Donald Trump has pledged to bring jobs back to the U.S. from overseas, but if elected president the Republican frontrunner might send thousands of American defense jobs to Europe.
U.S. defense industry and national security analysts are expressing concerns that a President Trump might prompt Middle Eastern and other military allies to seek arms elsewhere.
“President Trump may prove offensive to Islamic states and those countries could seek alternative sources of weapons systems,” Byron Callan, an analyst with research firm Capital Alpha Partners wrote in a recent report. “European firms could benefit if countries seek to reduce U.S. defense dependence.”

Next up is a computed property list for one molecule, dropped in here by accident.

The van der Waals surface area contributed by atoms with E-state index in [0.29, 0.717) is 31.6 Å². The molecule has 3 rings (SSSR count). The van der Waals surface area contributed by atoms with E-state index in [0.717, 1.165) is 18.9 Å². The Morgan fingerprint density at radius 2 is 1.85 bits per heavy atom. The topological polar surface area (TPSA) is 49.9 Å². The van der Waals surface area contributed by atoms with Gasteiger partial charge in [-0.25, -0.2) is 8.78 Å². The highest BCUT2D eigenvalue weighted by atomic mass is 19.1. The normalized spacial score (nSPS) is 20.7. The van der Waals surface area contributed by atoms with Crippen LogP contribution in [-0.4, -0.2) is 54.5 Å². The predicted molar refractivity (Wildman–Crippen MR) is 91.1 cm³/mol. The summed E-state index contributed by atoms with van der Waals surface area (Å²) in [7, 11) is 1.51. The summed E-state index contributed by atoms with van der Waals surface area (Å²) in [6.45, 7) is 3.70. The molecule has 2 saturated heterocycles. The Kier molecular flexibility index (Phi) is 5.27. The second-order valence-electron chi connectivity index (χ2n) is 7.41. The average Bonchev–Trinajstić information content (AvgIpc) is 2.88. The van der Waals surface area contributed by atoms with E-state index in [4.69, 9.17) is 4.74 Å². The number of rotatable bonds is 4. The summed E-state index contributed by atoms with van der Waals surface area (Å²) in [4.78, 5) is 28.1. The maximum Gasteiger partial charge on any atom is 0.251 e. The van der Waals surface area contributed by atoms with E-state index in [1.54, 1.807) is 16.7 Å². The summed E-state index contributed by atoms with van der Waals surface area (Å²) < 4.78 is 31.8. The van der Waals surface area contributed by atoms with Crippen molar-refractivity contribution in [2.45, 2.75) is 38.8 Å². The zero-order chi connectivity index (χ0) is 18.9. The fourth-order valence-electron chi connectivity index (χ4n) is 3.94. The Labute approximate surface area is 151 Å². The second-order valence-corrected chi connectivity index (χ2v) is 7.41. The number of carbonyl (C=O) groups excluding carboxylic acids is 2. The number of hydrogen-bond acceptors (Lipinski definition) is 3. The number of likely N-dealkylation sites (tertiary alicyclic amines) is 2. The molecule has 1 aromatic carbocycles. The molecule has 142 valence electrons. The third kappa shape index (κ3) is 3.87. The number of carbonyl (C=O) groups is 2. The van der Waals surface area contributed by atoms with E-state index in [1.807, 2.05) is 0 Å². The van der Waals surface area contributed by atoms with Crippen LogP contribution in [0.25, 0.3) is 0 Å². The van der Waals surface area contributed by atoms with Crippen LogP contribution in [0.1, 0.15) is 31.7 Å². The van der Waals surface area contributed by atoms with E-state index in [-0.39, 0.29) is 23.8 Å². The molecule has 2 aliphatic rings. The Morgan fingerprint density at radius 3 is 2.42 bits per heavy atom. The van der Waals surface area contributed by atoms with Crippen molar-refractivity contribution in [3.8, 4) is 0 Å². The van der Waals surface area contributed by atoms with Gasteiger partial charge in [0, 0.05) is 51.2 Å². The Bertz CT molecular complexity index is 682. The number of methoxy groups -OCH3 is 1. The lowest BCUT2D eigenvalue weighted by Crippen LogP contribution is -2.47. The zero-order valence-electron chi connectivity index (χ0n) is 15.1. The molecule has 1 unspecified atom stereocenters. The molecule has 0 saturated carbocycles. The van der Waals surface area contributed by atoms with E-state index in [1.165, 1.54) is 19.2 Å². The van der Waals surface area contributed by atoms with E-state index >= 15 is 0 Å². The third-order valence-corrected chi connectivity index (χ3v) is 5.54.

That means billions of dollars that would go to American firms — Lockheed Martin, Boeing, Northrop Grumman, Raytheon, and others — could shift to European arms makers, such asBAE Systems, Airbus, Thales, and Finmeccanica.
In recent years, foreign sales have been key for many arms makers, particularly as U.S. weapon sales have slowed. The war against the Islamic State group, or ISIS, has also boosted arms deals in the Middle East. Now defense industry watchers worry that a Trump administration could be bad for business.
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